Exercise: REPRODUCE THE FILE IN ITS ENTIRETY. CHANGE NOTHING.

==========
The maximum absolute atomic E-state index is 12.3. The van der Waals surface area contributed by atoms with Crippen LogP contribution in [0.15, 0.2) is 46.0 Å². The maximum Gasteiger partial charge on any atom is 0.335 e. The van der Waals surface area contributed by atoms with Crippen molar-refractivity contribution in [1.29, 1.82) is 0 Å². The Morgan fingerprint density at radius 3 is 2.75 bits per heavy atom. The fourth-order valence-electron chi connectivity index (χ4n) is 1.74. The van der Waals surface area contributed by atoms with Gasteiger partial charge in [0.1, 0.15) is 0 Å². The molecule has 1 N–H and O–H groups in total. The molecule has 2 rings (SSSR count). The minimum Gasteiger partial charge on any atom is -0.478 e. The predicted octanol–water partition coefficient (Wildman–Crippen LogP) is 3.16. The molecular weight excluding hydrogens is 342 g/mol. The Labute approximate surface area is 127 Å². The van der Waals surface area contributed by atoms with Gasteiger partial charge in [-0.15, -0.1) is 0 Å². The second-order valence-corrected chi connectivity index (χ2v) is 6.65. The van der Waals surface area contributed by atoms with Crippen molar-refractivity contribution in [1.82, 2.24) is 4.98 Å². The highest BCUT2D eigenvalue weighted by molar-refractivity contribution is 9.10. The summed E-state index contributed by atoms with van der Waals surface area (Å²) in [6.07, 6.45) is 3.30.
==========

The maximum absolute atomic E-state index is 12.3. The van der Waals surface area contributed by atoms with Crippen LogP contribution in [0.15, 0.2) is 46.0 Å². The maximum Gasteiger partial charge on any atom is 0.335 e. The van der Waals surface area contributed by atoms with Crippen molar-refractivity contribution in [1.29, 1.82) is 0 Å². The Morgan fingerprint density at radius 3 is 2.75 bits per heavy atom. The fourth-order valence-electron chi connectivity index (χ4n) is 1.74. The van der Waals surface area contributed by atoms with Gasteiger partial charge in [0.1, 0.15) is 0 Å². The molecule has 1 N–H and O–H groups in total. The molecule has 2 rings (SSSR count). The minimum Gasteiger partial charge on any atom is -0.478 e. The predicted octanol–water partition coefficient (Wildman–Crippen LogP) is 3.16. The molecular weight excluding hydrogens is 342 g/mol. The Labute approximate surface area is 127 Å². The van der Waals surface area contributed by atoms with Gasteiger partial charge in [-0.15, -0.1) is 0 Å². The second-order valence-corrected chi connectivity index (χ2v) is 6.65. The van der Waals surface area contributed by atoms with Crippen molar-refractivity contribution in [1.82, 2.24) is 4.98 Å². The highest BCUT2D eigenvalue weighted by molar-refractivity contribution is 9.10. The summed E-state index contributed by atoms with van der Waals surface area (Å²) in [6.07, 6.45) is 3.30.